Madagascar, Lemurs and Spies: One man reveals how he helped expose a link between illegal logging and expensive guitars in new documentary
21:18 GMT, 13 March 2012
As we headed upriver into the rain forest of Madagascar, I knew something was wrong. Every so often, a small boat slid past us in the opposite direction, the trunks of huge trees lashed to the side.
We saw more than 200 such boats as we travelled deep into the rain forest. The local men on board watched us closely as, silently, we headed upriver.
I shouldn’t have been there at all. I was working undercover, posing as a timber buyer, to infiltrate the ‘timber mafia’ of Madagascar where the rape of the rain forest has reached crisis level and is destroying the last existing habitat of the threatened white lemur, or silky sifaka. Illegal loggers are tearing the heart out of the forest.
As Sascha headed upriver into the rain forest of Madagascar, he knew something was wrong
To fight them, you need to tackle the international companies that pay for the wood, the people who create the demand. So, posing as wood traders, we had set up an undercover company, a website, business cards and good back-stories because you never know when it’s going to get tough.
The preparation for an undercover expedition has to be perfect. In the past, team members from my campaign group, the Environmental Investigation Agency, have been arrested or kidnapped. The EIA is an independent, international campaigning organisation committed to investigating and exposing environmental crime.
But it wasn’t until a colleague and I were on the small plane bringing us from the Madagascan capital of Antananarivo to the small northern town of Antalaha that we fully realised just how alert we were going to need to be. Among the other passengers on board my colleague recognised Roger Thunam – the biggest timber baron in Madagascar, one of the men who we had to stop.
But we needed hard evidence. If the logging was illegal, we needed to see it with our own eyes
What should have been a relaxed flight was suddenly tense and nervous. When the plane bumped to a stop at the tiny airport of Antalaha we watched as Thunam – a mixture of charm and menace – greeted virtually everyone in the terminal, shaking hands and slapping backs.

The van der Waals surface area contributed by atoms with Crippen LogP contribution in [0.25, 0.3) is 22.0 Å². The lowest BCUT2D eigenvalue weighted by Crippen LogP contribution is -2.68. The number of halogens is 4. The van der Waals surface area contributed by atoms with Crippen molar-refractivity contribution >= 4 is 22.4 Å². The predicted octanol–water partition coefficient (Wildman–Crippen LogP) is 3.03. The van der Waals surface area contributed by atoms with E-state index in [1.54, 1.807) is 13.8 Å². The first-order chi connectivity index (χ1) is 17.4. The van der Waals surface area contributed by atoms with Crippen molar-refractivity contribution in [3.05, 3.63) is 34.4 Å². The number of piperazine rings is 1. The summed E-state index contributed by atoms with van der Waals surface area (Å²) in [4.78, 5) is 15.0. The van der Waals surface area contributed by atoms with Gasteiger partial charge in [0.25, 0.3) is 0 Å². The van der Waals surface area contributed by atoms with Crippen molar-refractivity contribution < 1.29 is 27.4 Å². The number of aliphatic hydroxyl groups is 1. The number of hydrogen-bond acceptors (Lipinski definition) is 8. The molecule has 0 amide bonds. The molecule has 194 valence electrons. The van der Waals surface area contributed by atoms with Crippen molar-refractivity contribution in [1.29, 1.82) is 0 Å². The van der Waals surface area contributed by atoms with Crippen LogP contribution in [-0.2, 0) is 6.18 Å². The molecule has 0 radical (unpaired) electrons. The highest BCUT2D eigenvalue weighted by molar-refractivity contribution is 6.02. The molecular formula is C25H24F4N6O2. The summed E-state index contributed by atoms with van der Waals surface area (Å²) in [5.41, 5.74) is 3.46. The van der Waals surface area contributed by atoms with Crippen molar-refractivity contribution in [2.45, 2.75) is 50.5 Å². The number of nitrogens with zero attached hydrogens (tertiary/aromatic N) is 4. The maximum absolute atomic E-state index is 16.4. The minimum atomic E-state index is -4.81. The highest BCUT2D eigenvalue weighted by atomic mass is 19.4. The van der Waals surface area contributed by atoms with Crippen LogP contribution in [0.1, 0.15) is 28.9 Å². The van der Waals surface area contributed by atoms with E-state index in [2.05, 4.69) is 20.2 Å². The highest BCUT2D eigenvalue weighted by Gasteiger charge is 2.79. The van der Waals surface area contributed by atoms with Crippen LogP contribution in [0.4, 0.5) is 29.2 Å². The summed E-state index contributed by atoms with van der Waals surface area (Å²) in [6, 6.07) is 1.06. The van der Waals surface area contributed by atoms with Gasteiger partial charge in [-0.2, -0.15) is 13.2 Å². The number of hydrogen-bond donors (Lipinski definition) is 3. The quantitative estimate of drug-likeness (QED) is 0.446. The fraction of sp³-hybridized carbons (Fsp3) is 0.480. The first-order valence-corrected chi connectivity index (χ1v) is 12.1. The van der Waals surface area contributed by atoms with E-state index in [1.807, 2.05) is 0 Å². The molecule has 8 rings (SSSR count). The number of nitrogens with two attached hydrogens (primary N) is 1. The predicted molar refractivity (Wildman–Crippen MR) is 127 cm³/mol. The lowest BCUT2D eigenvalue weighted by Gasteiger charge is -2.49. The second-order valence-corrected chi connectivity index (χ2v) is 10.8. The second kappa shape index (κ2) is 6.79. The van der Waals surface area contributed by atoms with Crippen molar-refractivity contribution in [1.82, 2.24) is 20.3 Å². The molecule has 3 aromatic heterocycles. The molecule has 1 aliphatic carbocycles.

He went behind the bar and started handing out drinks to anyone who wanted one. In Antalaha, Thunam was the man. We made our way to our hotel to begin the wait. If you turn up as a timber trader you don’t have to approach anyone – they’ll find you. We sat down in the hotel restaurant, with a beautiful view of the humpbacked whales just beyond the reef, our hotel manager asked us what brought us to Madagascar and I told him: ‘We’re looking for good ebony’.
He said he knew just the person we needed to speak to. The next day we found ourselves sitting in Thunam’s office, with questions to answer. He asked us how big our company was, how much timber we would want and whether it would be worthwhile for him. Suddenly, things opened up for us – we had convinced him we were genuine.
Sascha says the people of Madagascar are not the only victims and certain species of lemur are also at risk
Determined: Sascha is a Harvard Graduate and ex-Marine who runs the Environmental Investigation Agency
Thunam told his men to look after us – that was all they needed to know. The boss had given us his approval. The
loggers began showing us the timber they had in the yard and, by
talking to them, it quickly became clear the logs were being brought out
of Masoala national park.
But we needed hard evidence. If the logging was illegal, we needed to see it with our own eyes. I told them we had to see the quality of the ebony on offer, so the cutters took us deep into the protected jungle. As we approached the site, I realised my companion and I were five days’ walk from safety among men whose livelihood depended illegal timber. We were on our own.